The ARC initially offered a 5,5% increase in response to organised labour’s 15% demand.
“At that time management provided the organisation’s financial statements and the parliamentary grant allocations to give a full picture of its financial status,” said ARC spokesperson Tobey Matlaisane.
It was then claimed that the ARC was already spending 94% of its budget on salaries and had little more to give. But, Solidarity disagreed, quoting ARC CEO Shadrack Moephuli as saying salaries made up only 60% to 70% of the ARC’s budget. Solidarity has since lowered its demand to a 10% salary increase across the board with a research study on the market-relatedness of ARC employees’ salaries.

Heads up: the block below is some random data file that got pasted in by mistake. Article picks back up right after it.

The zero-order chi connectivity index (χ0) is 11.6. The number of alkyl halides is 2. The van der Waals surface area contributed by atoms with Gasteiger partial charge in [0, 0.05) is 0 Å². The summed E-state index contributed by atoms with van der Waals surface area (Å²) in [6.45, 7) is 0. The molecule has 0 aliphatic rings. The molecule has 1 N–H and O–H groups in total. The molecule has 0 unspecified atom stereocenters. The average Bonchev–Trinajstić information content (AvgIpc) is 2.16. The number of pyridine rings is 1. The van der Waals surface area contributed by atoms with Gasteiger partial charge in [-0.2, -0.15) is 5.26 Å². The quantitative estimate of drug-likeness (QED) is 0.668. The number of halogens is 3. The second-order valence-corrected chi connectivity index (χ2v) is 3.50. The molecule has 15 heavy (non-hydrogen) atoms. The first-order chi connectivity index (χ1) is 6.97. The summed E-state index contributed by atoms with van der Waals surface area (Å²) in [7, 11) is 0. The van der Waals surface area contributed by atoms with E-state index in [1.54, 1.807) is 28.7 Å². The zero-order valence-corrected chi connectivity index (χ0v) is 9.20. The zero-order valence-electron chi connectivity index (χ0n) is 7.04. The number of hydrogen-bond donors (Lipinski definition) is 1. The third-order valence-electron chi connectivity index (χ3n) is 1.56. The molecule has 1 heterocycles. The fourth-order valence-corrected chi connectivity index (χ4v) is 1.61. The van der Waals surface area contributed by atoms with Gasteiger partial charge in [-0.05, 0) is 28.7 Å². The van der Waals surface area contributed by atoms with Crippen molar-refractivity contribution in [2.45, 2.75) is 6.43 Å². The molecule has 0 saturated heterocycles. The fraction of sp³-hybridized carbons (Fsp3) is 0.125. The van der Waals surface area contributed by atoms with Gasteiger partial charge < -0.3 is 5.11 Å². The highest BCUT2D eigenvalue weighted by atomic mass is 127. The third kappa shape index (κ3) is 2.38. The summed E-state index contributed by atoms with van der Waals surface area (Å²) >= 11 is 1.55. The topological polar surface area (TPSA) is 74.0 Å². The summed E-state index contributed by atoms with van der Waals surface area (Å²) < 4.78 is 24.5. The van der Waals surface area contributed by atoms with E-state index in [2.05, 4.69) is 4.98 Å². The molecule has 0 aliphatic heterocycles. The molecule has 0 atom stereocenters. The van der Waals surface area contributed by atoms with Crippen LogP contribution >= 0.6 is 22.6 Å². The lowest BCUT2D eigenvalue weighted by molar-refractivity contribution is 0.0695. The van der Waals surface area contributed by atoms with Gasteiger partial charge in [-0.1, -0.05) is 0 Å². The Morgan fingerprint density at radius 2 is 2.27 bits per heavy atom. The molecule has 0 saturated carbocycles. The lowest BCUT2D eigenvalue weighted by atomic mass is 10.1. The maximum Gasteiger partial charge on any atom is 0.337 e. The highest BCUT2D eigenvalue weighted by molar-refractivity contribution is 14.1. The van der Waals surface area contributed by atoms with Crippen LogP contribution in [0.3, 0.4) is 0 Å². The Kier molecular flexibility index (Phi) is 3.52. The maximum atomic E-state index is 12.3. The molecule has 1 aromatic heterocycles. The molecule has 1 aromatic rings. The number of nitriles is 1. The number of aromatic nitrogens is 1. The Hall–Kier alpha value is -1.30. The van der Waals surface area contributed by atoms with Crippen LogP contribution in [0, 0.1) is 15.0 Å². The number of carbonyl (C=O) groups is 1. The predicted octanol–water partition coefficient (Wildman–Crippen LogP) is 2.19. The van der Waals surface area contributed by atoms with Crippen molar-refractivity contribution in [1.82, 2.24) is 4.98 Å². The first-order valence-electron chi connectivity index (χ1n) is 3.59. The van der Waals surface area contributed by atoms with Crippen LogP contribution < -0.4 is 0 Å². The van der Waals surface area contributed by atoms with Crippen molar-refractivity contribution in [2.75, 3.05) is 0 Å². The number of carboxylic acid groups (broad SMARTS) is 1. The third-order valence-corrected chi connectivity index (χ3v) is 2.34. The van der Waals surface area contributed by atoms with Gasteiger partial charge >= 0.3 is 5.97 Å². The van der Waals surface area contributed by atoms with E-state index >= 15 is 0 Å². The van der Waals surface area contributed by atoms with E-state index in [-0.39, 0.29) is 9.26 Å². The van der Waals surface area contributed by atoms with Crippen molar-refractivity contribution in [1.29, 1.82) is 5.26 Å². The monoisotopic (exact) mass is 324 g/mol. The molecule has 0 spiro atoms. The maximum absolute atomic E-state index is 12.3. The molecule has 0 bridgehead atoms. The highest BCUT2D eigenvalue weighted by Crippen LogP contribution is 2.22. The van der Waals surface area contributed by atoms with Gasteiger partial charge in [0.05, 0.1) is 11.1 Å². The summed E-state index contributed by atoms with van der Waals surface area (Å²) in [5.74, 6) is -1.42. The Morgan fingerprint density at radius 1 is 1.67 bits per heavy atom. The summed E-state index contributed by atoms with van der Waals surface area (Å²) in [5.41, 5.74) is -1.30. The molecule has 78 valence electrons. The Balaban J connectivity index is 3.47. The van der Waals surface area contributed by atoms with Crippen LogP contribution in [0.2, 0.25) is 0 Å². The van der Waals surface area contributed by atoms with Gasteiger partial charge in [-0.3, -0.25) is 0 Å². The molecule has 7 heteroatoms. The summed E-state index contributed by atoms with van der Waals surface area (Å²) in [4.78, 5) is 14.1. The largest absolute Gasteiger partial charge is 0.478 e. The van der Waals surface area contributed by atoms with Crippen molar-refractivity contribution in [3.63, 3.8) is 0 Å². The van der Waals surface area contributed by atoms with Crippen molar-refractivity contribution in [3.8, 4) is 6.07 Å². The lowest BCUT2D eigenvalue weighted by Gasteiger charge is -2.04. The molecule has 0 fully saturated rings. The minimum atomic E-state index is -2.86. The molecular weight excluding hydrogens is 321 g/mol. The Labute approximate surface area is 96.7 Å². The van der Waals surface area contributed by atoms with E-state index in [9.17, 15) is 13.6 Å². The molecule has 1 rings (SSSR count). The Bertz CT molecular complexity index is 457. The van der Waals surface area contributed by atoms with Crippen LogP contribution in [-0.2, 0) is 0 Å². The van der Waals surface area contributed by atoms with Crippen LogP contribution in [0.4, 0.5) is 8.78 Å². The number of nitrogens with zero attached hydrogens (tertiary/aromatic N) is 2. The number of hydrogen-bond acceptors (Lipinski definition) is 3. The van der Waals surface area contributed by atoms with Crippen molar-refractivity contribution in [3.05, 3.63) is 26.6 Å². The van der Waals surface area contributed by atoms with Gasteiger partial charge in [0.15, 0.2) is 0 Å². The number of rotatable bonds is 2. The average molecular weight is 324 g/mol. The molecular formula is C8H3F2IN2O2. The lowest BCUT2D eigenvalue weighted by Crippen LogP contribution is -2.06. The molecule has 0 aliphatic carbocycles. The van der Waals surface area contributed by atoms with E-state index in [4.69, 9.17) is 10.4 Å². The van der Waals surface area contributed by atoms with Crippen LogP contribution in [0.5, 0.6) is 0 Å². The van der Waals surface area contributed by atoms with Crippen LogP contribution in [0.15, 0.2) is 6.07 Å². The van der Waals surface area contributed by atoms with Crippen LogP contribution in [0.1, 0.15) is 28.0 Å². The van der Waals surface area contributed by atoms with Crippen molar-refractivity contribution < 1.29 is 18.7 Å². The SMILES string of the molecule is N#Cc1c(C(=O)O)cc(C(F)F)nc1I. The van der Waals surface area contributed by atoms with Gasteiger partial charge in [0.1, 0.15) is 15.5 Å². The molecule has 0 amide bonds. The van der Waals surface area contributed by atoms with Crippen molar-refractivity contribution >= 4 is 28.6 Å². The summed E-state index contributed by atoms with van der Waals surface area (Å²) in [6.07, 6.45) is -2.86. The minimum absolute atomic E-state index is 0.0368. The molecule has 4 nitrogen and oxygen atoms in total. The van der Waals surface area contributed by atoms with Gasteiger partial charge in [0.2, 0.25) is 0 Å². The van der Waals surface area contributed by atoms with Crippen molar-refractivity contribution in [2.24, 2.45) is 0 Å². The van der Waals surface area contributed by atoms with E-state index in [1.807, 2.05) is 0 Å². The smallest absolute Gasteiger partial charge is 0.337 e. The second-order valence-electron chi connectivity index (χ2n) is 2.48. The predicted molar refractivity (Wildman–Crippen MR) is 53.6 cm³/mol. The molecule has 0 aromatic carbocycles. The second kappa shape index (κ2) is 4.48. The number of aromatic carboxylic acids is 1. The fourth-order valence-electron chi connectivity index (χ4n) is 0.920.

At a meeting with the Commission for Conciliation, Mediation and Arbitration in August, the ARC revised their offer to 7% and said this was final.
“We hope the agreement on salary increases will be signed so we can implement the final offer in
September 2010, back-dated to 1 April 2010,” said Matlaisane.
With Solidarity in no mood to compromise, the scene is set for strike action. “This fight began in April. We’ll strategise to get what we want, that’s how industrial action works,” he said.